Fads come and go in education, but STEM looks to have some real staying power. We’ve answered all your common questions here, while also providing some real-life case studies to get you inspired.

What does STEM stand for?

STEM stands for Science, Technology, Engineering and Maths, but there’s more to it than that.

In an education context, STEM doesn’t just mean the grouping of four academic disciplines, it refers to a cross-disciplinary approach to teaching in which aspects of all four disciplines are brought together in one project or subject.

STEM lessons are often a great place to use Inquiry or Project-Based Learning. Students can try and work out solutions to real-world problems by applying their knowledge from the four STEM disciplines.

Notably, the social sciences are typically ommitted from STEM and grouped with the humanities and arts instead, forming the Humanities, Arts and Social Sciences (HASS) grouping.


How do you implement STEM in the classroom?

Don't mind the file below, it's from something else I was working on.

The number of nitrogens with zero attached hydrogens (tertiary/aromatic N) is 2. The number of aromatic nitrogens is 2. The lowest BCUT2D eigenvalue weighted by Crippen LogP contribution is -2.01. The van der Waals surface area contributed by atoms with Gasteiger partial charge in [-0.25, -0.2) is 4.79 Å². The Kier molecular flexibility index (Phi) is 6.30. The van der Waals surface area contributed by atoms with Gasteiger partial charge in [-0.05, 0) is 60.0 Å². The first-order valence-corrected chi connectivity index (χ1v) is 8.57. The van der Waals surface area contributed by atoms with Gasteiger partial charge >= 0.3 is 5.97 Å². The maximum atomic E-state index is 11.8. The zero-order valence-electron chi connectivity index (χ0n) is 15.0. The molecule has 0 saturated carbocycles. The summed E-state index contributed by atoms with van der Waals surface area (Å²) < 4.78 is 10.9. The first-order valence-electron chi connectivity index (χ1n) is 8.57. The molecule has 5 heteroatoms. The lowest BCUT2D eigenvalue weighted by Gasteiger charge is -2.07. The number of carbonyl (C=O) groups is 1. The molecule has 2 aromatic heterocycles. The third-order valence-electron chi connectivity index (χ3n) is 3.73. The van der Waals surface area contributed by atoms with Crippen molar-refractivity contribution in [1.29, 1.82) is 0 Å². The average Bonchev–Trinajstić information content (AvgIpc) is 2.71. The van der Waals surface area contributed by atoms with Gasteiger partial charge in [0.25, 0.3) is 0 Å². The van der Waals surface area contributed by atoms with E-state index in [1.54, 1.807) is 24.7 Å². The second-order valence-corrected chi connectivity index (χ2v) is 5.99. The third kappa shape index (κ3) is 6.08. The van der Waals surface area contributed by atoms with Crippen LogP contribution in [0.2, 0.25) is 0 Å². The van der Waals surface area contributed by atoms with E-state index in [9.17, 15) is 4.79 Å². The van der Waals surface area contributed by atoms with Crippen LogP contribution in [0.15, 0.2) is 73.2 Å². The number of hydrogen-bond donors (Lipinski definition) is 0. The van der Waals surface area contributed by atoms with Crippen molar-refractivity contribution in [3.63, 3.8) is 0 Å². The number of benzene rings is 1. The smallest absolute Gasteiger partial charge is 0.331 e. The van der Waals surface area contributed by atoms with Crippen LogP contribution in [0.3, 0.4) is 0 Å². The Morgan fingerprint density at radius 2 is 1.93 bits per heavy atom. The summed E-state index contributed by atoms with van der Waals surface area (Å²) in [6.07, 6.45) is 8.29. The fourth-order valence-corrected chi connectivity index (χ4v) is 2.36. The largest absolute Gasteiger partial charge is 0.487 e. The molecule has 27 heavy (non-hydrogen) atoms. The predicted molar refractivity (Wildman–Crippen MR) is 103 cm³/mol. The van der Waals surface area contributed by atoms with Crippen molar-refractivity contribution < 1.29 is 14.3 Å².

Teachers can implement STEM in countless ways. Classic lesson plans range from designing and programming robots to building tin foil boats.

Crystal Brook Primary School’s ice cream project is a brilliant real-world example. Students were tasked with concocting a new ice cream product – some set about designing original flavours, others tried their hand at inventing unmeltable ice cream.

The Delorean Project at Glasshouse Christian College is another fantastic case study. Every Wednesday, 90 students and six teachers spent the entire day harnessing STEM skills to work on innovative, world-first start-up projects.

Other STEM resources can be found in our resources section or on the Australian Curriculum website.


What does STEAM mean?

STEAM is a variation of STEM, where the ‘A’ stands for ‘art’. To some, the arts are a natural inclusion in STEM lessons, while others argue that art fits more naturally with the humanities. Wherever you stand on the debate, STEAM doesn’t look like it’s going anywhere soon.

Crystle Challinger’s great work using augmented and virtual reality programs to recreate circus industry environments for her students is a fantastic, recent example of STEAM at work in the classroom.